Thursday, March 19, 2009

Why It's Okay to Sell Junk to Religious People

Over on Pharyngula, PZ Myers posted a link to the hilarious Information Age Prayer, where you can buy prayers online. PZ is clear on his position; even if if it were a joke, he would consider it "evil". I disagree.

For the record, I'm not sure whether it's a joke or not. There's a reason that it's so hard to differentiate POEs and real religious sites (because religion is nonsense). But for the sake of discussion let's assume this is a joke. There are really two moral questions at work here: the social impact of the joke website, and taking advantage of people who we as atheists consider delusional.

Individually speaking, I find the question morally clear cut: there's nothing wrong with this guy selling an online prayer to some person who thinks you can say magic words to invisible spirits in the sky. Yes, your "taking advantage of someone" moral instinct might be kicking in, but let me disabuse you of that with another concrete example: let's say I believe in magic sticks (without evidence, because there's no such thing), and you sell me a stick and tell me it's magic (when you know damn well it's not), but you tell me it is, and I believe that it is (because it's nonsense and there's no way to tell). Did you really just cheat me? Even if you told me you didn't really believe in magic sticks, I'd say well, you're just a stupid magic stick atheist and your soul is lost, so I'll still take it off your hands. In fact an otherwise rational magic stick believer should prefer to deal with magic stick atheists, because magic stick atheists put less value on magic sticks, and they'll sell for less.

What's the bottom line? All trade occurs between parties who have different valuations of the traded items. Sometimes the different valuations are arrived at rationally, sometimes not. For example, for lunch most days, I clearly think it's better to have a bento box than $3.25 in my pocket or I wouldn't make the exchange. The sushi place must think the opposite, or they wouldn't be on the other end of the transaction. Now - is it my responsibility to decide if the sushi manager is delusional in his belief, and protect him from the transaction? And in the previous case, is it your responsibility not to take advantage of my (delusion-based) magic stick fetish? After all, we have to be open to new evidence; maybe I'm right, and you're wrong, and there ARE magic sticks, and you just sold me one for five measly dollars! SUCKER!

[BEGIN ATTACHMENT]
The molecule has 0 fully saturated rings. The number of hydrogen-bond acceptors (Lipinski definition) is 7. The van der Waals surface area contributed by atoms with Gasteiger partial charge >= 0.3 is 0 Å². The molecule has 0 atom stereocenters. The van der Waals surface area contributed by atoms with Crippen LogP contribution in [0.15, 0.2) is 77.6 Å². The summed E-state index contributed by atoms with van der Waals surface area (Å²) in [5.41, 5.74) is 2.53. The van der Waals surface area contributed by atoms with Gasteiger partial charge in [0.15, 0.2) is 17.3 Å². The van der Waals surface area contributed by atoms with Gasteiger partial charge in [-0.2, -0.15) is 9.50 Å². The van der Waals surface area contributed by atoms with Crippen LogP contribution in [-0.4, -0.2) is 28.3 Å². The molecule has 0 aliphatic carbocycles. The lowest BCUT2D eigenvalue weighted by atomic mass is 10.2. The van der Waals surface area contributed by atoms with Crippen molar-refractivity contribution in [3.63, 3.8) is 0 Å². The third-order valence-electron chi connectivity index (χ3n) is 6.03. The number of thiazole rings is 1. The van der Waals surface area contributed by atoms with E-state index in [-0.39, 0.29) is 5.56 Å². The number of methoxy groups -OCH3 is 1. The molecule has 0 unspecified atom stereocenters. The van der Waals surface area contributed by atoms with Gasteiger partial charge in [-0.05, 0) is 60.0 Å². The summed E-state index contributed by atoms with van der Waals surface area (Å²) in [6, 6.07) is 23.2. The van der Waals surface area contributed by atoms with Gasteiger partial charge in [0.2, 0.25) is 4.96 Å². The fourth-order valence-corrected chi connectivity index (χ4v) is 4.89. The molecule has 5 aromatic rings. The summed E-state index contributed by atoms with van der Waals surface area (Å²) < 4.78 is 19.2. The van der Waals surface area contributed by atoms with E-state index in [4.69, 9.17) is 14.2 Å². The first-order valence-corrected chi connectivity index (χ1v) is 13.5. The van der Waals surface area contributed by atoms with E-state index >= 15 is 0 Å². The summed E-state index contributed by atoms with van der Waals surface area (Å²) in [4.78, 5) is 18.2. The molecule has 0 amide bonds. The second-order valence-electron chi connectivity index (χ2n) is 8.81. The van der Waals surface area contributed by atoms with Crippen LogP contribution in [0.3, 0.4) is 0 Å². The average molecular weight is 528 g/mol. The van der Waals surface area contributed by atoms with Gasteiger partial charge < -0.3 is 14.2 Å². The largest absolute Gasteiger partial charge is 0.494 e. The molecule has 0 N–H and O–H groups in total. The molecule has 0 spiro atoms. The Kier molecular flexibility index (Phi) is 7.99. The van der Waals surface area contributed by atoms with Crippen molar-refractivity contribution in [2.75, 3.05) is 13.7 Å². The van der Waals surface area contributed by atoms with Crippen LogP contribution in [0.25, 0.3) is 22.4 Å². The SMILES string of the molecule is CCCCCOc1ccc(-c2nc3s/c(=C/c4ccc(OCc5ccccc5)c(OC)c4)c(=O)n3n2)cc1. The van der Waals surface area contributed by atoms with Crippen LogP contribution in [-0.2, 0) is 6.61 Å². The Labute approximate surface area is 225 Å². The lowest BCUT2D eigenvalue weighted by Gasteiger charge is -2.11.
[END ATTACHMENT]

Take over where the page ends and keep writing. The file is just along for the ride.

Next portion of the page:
Socially, some shades of gray do creep in, but there's a way to redeem yourself. True story: I once drove up to a one-dollar toll road entrance and realized I had no cash. I told this to the lady in the toll both (who happened to be black, a fact disclosed because of its imminent relevance to this account). She told me to pull around to the side parking lot and fill out a form in the office. As I parked and got out to enter the small building, a white man emerged from a side door and before I knew what had happened he'd pressed a dollar into my hand. "F**k the n***er, know what I mean? F**k the n***er." He pointed at the woman in the toll both and walked back inside. It was all over in about five seconds.